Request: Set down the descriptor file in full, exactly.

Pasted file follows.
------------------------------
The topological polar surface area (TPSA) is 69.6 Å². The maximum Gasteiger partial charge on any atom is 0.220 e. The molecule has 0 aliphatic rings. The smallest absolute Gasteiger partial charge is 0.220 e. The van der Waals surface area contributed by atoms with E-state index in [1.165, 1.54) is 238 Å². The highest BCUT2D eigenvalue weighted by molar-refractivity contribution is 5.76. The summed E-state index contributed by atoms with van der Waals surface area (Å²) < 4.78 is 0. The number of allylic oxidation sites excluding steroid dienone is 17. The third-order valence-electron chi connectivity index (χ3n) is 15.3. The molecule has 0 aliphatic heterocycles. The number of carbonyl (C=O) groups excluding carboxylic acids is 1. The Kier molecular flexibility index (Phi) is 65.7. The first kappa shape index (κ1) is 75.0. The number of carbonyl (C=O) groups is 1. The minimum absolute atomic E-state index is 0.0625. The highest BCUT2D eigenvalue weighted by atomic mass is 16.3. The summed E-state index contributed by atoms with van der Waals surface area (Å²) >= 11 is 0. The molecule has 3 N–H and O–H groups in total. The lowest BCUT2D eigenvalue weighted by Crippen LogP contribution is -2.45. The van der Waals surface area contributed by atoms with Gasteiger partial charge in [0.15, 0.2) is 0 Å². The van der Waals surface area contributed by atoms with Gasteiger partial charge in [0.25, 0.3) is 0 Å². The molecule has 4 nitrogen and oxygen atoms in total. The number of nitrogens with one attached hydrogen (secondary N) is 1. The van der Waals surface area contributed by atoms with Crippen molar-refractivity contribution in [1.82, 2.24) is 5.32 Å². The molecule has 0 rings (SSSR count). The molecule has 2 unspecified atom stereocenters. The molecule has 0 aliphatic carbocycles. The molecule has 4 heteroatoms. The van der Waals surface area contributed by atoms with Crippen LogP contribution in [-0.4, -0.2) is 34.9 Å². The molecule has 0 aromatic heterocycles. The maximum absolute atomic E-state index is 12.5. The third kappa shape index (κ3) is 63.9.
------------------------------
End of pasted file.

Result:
The topological polar surface area (TPSA) is 69.6 Å². The maximum Gasteiger partial charge on any atom is 0.220 e. The molecule has 0 aliphatic rings. The smallest absolute Gasteiger partial charge is 0.220 e. The van der Waals surface area contributed by atoms with E-state index in [1.165, 1.54) is 238 Å². The highest BCUT2D eigenvalue weighted by molar-refractivity contribution is 5.76. The summed E-state index contributed by atoms with van der Waals surface area (Å²) < 4.78 is 0. The number of allylic oxidation sites excluding steroid dienone is 17. The third-order valence-electron chi connectivity index (χ3n) is 15.3. The molecule has 0 aliphatic heterocycles. The number of carbonyl (C=O) groups excluding carboxylic acids is 1. The Kier molecular flexibility index (Phi) is 65.7. The first kappa shape index (κ1) is 75.0. The number of carbonyl (C=O) groups is 1. The minimum absolute atomic E-state index is 0.0625. The highest BCUT2D eigenvalue weighted by atomic mass is 16.3. The summed E-state index contributed by atoms with van der Waals surface area (Å²) >= 11 is 0. The molecule has 3 N–H and O–H groups in total. The lowest BCUT2D eigenvalue weighted by Crippen LogP contribution is -2.45. The van der Waals surface area contributed by atoms with Gasteiger partial charge in [0.15, 0.2) is 0 Å². The van der Waals surface area contributed by atoms with Gasteiger partial charge in [0.25, 0.3) is 0 Å². The molecule has 4 nitrogen and oxygen atoms in total. The number of nitrogens with one attached hydrogen (secondary N) is 1. The van der Waals surface area contributed by atoms with Crippen molar-refractivity contribution in [1.82, 2.24) is 5.32 Å². The molecule has 0 rings (SSSR count). The molecule has 2 unspecified atom stereocenters. The molecule has 0 aliphatic carbocycles. The molecule has 4 heteroatoms. The van der Waals surface area contributed by atoms with Crippen LogP contribution in [-0.4, -0.2) is 34.9 Å². The molecule has 0 aromatic heterocycles. The maximum absolute atomic E-state index is 12.5. The third kappa shape index (κ3) is 63.9.